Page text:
All But My Life
by Gerda Weissman Klein
MY HERO recommends this book to
young adult readers.
From the Publisher
Fifty years ago, in the winter of 1945, Gerda Weissmann, with more than four thousand other young women, began a thousand-mile march from a labor camp in western Germany to Czechoslovakia. A prisoner of the Nazis from the age of eighteen, Gerda was one of 120 who survived that march. On May 7, 1945, she and the rest of the group were liberated by the 5th American Infantry Division. The Nazis had taken all but her life. She was rescued by Lieutenant Kurt Klein, who saw to it that she received immediate medical care and visited her during her long convalescence. They fell in love, and a year later were married in Paris; they then traveled to Buffalo, New York, to begin a new life together. All But My Life is Gerda Klein's celebrated account of her three frightful years as a prisoner. It was the memories of her parents (who died at Auschwitz) and of her brother (who fled to unoccupied Poland and later perished) that made it possible for her to survive. Since coming to America, Ms. Klein has become prominent in Jewish affairs and has lectured throughout the country on behalf of the United Jewish Appeal, Bonds for Israel, and Hadassah, as well as to colleges and public schools. In the epilogue to this new edition, Gerda Klein answers the questions posed by her readers and her audiences across America.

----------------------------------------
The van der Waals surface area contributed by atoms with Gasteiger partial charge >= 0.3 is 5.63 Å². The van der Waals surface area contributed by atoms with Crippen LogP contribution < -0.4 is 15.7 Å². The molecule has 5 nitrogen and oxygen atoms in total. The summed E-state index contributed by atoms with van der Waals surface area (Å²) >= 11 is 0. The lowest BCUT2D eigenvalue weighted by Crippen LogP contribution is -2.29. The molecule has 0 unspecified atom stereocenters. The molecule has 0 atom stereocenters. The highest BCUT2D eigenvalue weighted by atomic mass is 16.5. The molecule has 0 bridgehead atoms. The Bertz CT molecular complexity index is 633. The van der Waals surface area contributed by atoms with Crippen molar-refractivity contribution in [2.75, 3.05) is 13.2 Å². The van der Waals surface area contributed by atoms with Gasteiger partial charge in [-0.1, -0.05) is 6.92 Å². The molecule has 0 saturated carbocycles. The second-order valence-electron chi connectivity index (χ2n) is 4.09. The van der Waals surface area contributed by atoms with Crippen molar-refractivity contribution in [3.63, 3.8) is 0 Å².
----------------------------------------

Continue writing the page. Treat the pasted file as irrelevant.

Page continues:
Bonsu, Ghana 4/23/2010 2:43:42 AM
I love the story
Joyce E Vasquez 3/4/2010 5:42:29 PM
When I read this book, in many parts I was brought to tears. Her unbelievable faith and courage has renewed me. I am disabled, and I too feel like quitting at times. Then, I read a book like this and find myself so shallow and selfish. Gerda is a hero among heroes and is a true inspiration to me and should be to anyone that hears her story.
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